‘If Facebook’s Profit Model Stays the Same, This Valuation Doesn’t Make Any Sense’ –Espen Roback, Pluris, in The Atlantic Reviewed by Momizat on . The most highly anticipated IPO in history didn't put on much of a show. Facebook closed today within decimal points of its opening price of $38. Even so, the c The most highly anticipated IPO in history didn't put on much of a show. Facebook closed today within decimal points of its opening price of $38. Even so, the c Rating:
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‘If Facebook’s Profit Model Stays the Same, This Valuation Doesn’t Make Any Sense’ –Espen Roback, Pluris, in The Atlantic

The most highly anticipated IPO in history didn’t put on much of a show. Facebook closed today within decimal points of its opening price of $38. Even so, the company’s market cap is higher than McDonald’s or Pepsico.

Espen Robak is the president of Pluris Valuation Advisors, where he studies and values private companies trading on the secondary market. Derek Thompson at The Atlantic talked to him this morning right as Facebook trading began.  

One of Robak’s first points was “The people who bought in the secondary market came in right around $44. Those shares are locked for 180 days. So you’ve got to think those people thought the shares were worth in the $50s and $60s at least” . . . which he elaborates on further in the full interview.  You can read it here.  An excerpt: 

ROBAK: It might seem insane. But it’s not insane if you think about the reach of the company as a web property. From that standard, it’s already bigger than Google. Nobody knows what Facebook’s revenue and profit model is going to be. If their revenue and profit model stays the same, this valuation doesn’t make any sense. There’s no way they can just squeeze enough plain old ad revenue to justify these numbers. They must change. We don’t know what this is going to look.

THOMPSON: I find that a remarkable statement: “If their revenue and profit model stays the same, this valuation doesn’t make any sense.”It means investors are spending millions of dollars in the hope that Zuckerberg will pull a rabbit out of his hat.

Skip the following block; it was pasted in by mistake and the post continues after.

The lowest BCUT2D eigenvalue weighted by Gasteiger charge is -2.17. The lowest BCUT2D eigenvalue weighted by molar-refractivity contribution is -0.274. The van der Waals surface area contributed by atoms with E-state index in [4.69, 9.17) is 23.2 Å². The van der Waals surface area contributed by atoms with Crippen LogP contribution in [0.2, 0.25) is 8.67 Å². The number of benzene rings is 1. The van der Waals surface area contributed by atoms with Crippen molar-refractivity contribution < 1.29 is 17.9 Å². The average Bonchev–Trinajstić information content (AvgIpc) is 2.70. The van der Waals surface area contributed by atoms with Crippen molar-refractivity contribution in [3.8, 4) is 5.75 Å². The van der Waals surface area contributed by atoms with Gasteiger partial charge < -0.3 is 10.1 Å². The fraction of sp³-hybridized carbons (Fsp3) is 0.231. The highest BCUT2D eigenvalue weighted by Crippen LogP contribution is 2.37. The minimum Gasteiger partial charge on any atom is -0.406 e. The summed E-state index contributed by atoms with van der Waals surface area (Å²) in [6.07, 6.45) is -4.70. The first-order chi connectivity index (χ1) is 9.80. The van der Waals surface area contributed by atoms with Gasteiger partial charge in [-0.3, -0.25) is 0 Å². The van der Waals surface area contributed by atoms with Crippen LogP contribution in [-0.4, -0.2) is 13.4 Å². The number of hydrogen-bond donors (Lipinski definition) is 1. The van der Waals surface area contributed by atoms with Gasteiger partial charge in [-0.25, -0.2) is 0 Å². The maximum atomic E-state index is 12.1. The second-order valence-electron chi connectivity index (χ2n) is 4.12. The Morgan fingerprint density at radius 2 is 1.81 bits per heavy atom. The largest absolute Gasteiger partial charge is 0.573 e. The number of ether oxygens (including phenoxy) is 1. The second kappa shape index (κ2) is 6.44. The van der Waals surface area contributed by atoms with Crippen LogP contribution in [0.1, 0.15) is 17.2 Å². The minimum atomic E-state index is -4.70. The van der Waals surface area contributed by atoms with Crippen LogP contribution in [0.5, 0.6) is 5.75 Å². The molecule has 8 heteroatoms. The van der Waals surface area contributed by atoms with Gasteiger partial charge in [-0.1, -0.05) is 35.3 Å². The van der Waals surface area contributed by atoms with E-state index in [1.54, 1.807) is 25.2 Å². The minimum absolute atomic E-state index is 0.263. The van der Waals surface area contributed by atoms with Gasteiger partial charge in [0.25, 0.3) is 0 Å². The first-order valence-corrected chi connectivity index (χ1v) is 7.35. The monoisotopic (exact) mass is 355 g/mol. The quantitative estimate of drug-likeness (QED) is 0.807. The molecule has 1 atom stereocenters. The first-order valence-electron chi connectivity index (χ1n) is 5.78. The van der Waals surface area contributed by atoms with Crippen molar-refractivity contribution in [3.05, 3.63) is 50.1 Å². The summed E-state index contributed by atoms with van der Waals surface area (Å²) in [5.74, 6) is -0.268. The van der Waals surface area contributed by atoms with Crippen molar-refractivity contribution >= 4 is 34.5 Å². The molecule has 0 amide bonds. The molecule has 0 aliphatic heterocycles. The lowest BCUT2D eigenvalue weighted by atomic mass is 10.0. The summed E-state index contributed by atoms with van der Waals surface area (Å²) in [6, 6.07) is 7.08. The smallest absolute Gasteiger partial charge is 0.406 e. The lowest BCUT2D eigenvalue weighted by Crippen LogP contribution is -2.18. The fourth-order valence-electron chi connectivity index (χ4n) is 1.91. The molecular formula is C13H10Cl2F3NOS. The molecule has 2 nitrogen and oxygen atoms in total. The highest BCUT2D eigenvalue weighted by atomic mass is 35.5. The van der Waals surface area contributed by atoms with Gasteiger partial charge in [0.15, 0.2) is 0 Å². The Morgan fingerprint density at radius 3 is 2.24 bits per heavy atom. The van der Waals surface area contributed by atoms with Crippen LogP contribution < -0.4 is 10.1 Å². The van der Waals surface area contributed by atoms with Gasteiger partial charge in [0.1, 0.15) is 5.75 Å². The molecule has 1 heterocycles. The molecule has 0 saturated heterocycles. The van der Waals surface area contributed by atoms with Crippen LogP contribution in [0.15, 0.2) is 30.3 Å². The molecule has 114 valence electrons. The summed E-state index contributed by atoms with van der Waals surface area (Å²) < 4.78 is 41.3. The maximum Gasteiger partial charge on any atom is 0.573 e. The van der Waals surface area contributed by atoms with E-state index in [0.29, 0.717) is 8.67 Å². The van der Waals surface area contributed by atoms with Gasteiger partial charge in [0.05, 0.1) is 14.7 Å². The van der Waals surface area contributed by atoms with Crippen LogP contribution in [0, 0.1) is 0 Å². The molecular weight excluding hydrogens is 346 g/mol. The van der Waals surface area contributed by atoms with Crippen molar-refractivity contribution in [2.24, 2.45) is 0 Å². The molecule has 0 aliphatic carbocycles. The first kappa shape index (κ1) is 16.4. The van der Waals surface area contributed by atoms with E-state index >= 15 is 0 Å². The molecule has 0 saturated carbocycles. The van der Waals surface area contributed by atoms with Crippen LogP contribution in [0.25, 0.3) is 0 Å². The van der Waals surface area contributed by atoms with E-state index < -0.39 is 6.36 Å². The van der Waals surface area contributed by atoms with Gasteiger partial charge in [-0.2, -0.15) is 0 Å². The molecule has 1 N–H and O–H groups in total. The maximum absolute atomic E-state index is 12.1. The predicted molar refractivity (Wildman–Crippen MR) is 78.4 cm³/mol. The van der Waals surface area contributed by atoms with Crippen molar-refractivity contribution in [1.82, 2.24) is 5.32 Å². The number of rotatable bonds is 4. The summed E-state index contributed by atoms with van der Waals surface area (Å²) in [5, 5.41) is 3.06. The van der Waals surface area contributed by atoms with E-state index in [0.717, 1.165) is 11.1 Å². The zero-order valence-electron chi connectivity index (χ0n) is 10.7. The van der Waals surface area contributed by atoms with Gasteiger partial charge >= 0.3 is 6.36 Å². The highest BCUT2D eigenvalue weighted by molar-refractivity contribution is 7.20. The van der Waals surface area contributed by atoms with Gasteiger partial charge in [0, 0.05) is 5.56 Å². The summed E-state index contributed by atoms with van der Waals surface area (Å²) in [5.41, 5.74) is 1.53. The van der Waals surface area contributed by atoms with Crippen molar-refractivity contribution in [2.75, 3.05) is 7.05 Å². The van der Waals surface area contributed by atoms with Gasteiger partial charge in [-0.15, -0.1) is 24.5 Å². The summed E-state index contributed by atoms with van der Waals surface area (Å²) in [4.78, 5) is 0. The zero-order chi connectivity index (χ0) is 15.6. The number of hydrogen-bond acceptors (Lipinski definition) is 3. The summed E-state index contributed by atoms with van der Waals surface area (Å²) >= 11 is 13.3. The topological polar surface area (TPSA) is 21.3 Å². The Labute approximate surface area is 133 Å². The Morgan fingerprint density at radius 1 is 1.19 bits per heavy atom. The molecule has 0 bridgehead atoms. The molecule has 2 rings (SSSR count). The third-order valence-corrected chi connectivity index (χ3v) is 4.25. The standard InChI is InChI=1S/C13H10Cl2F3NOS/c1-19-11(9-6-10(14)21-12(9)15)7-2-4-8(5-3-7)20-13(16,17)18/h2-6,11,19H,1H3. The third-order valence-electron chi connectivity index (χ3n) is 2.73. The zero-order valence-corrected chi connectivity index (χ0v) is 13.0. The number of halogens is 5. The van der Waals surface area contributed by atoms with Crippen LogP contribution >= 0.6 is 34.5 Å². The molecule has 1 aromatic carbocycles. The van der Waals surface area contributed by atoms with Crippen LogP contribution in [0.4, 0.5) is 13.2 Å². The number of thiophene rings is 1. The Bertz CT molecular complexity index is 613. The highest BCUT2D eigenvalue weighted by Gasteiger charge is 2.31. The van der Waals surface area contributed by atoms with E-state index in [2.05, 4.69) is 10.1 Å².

ROBAK: Think of it this way.. Google has a pretty standard price-earnings ratio right now — around 15 to 20. That’s where Facebook will ultimately have to get. They need vastly larger profit. How many more ads can they sell? Four times more in the next year? I don’t think so. They have to get revenues from somewhere else.

THOMPSON: Where will Facebook get that money?

ROBAK:I think the media has gotten this part right. All the data that Facebook is gathering about us will become valuable at some point. Right now, Google can charge so much more for their advertising because they know what you’re searching for, what you want to click. Facebook can take all of this stuff you write about and turn it into metrics about what you want to buy. I can’t tell you how, but I think that’s the idea.

Espen Robak, CFA, President, Pluris Valuation Advisors

 

But wait!  There’s more craziness! 

The Wall Street Journal’s MarketBeat blog reports that while you and I—well, not actually us, but possibly you, or maybe someone you know—might have been willing to pay close to $40 per share for Facebook today, there’s at least one individual investor out there who loves Facebook one hundred times more than any of us can imagine:

Crazy But True: A $4,000 Facebook Limit Order

Our colleague Jacob Bunge filed the following field report. This is not a typo:

[pullquote]Facebook stock for trading…rise as high as $4,000[/pullquote]

Knight Capital Group, one of the biggest aggregators of US retail share trading, is seeing orders for Facebook come in from brokerage firm clients — including one from an investor willing to buy the stock even if it rises as high as $4,000, according to managing director Steve Kay. Orders like this is one of the reasons Nasdaq will wait until 11 a.m. or later to release Facebook stock for trading — the exchange and bank underwriters will wait until it’s clear that there is enough selling interest so that the stock doesn’t shoot to head-spinning levels straight away.

The quoting period could be extended as the underwriters match up buying and selling interest to determine the correct price at which Facebook will first change hands.

To be clear, this is a limit order, meaning somebody’s willing to go that high. Why you would want to go that high is beyond the ken of most normal people. But this is not a normal day.

And for those of us who are cynics, Total Return, the Journal’s Personal Finance blog, helped with the pastime of  

Mocking the Facebook IPO

1. Borowitz Report: A Letter From Mark Zuckerberg

2. MAD magazine: Facebook stock certificate

3. Jest.com: Inside the Facebook IPO

4. Zuckerberg: The Musical

5. The Facebook IPO

 

Well, YOU Never Had That Much Money in Your ’20s!

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